Since the publication of Callahan's Crosstime Saloon some quarter century ago, thousands of tourists and fans have flocked to the mecca of the original Callahan's Place to enjoy a relaxing drink in that now famous establishment. I drop in every time I find myself in Long Island, and it's always good to be back. "The universe stands in desperate peril -- the United States' own defense system, orbiting above an unknowing populace, has become a perfect doomsday machine that threatens not only Earth, but all of Creation. The job of stopping the devastation falls upon the collective shoulders of bar owner Jake Stonebender, his wife Zoey, their superintelligent toddler Erin, two dozen busloads of ex-hippies and freaks, Robert Heinlein's wandering cat, a whorehouse parrot, and the misunderstood genius-inventor Nikola Tesla, who is in fact alive and well. Adding to this motley group's hilarious woes, their hangout, Stonebender's bar Callahan's Place (now renamed Mary's), is propelled out of Long Island by the machinations of local bureaucrats and crooked politicians. A wacky convoy treks to Key West in search of a place to drink and party in peace -- and hopefully unpack in time to save the whole universe."
Nicholas Jainschigg
Terminal Visions
Richard Paul Russo
Golden Gryphon Press (hardcover, 238 pages, $23.95 US)
Publication date: September 2000

This is the first short story collection from Philip K. Dick Award-winning author Richard Paul Russo. Previously uncollected, these 14 stories have all seen publication in one venue or another -- many in Asimov's or F&SF -- and a couple of them have been revised by the author for this edition. "Gritty alien encounters and the ultimate road story highlight this collection. In other stories we experience the hopelessness of the human condition on Earth, in space, and in an alternate reality; Russo then shows us how creativity and compassion enable the human spirit to rise above sadness and despair."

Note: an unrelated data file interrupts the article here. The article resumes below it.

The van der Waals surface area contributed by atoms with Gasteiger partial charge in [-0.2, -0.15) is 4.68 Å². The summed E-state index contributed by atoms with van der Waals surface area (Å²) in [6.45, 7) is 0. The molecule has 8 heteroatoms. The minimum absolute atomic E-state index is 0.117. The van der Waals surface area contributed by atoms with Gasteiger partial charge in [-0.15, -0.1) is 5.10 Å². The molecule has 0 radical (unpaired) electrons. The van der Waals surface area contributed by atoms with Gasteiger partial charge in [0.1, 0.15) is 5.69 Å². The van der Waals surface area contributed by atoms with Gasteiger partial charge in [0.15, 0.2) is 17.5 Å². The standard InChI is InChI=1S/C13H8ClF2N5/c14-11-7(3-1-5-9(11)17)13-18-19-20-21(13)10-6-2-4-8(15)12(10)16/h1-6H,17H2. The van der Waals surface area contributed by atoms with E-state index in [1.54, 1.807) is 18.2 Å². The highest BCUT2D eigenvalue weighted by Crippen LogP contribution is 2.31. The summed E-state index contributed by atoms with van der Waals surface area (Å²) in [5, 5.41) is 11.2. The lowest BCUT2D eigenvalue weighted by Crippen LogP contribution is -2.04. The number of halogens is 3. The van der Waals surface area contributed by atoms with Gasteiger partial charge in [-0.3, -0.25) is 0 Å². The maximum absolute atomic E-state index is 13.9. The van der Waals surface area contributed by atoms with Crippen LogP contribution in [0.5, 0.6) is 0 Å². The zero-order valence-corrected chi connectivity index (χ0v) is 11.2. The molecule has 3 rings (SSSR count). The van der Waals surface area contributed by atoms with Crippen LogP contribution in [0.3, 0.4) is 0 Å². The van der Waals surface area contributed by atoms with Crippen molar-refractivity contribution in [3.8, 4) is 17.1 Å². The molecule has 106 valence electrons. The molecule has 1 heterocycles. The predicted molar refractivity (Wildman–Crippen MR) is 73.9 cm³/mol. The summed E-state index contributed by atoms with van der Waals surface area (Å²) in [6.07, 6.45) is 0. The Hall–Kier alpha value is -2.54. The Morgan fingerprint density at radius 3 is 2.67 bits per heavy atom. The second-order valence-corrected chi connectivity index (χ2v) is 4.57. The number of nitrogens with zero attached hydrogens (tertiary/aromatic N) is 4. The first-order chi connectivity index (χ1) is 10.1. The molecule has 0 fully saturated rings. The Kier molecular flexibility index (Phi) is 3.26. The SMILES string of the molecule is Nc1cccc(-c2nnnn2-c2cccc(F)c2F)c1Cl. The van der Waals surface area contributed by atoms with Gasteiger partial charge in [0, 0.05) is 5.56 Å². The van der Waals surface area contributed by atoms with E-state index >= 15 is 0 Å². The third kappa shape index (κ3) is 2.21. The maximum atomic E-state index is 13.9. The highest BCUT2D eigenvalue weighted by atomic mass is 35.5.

Brain Plague
Joan Slonczewski
Tor (hardcover, 384 pages, $24.95 US/$35.95 Can)
Publication date: August 2000

Another biological SF novel, set in the same universe as Slonczewski's The Children Star. "An intelligent microbe race that can live symbiotically in other intelligent beings is colonizing the human race throughout the civilized universe. And each colony of microbes has its own personality, good or bad. In some people, they are brain enhancers, and in others a fatal brain plague, a living addiction. This is the story of one woman's psychological and moral struggle to adjust to having an ambitious colony of microbes living permanently in her own head."
review Review by Greg L. Johnson of The Children Star.
Olaf Stapledon
Victor Gollancz SF Collectors' Edition (trade, 200 pages, £9.99 UK)
Publication date: August 2000

First published in 1944 under the full title Sirius: A Fantasy of Love and Discord is, as its subtitle hints, a profoundly moving story of unattainable love. It's also an examination of alien thoughts and feelings. And it's a story about a talking dog. "Sirius is Thomas Trelone's great experiment -- a huge, handsome dog with the brain and intelligence of a human being. Raised and educated in Trelone's own family alongside Plaxy, his youngest daughter, Sirius is a truly remarkable and gifted creature. His relationship with the Trelone family, particularly with Plaxy, is deep and close, and his inquiring mind ranges across the spectrum of human knowledge and experience. But Sirius isn't human and the conflicts and inner turmoil that torture him cannot be resolved."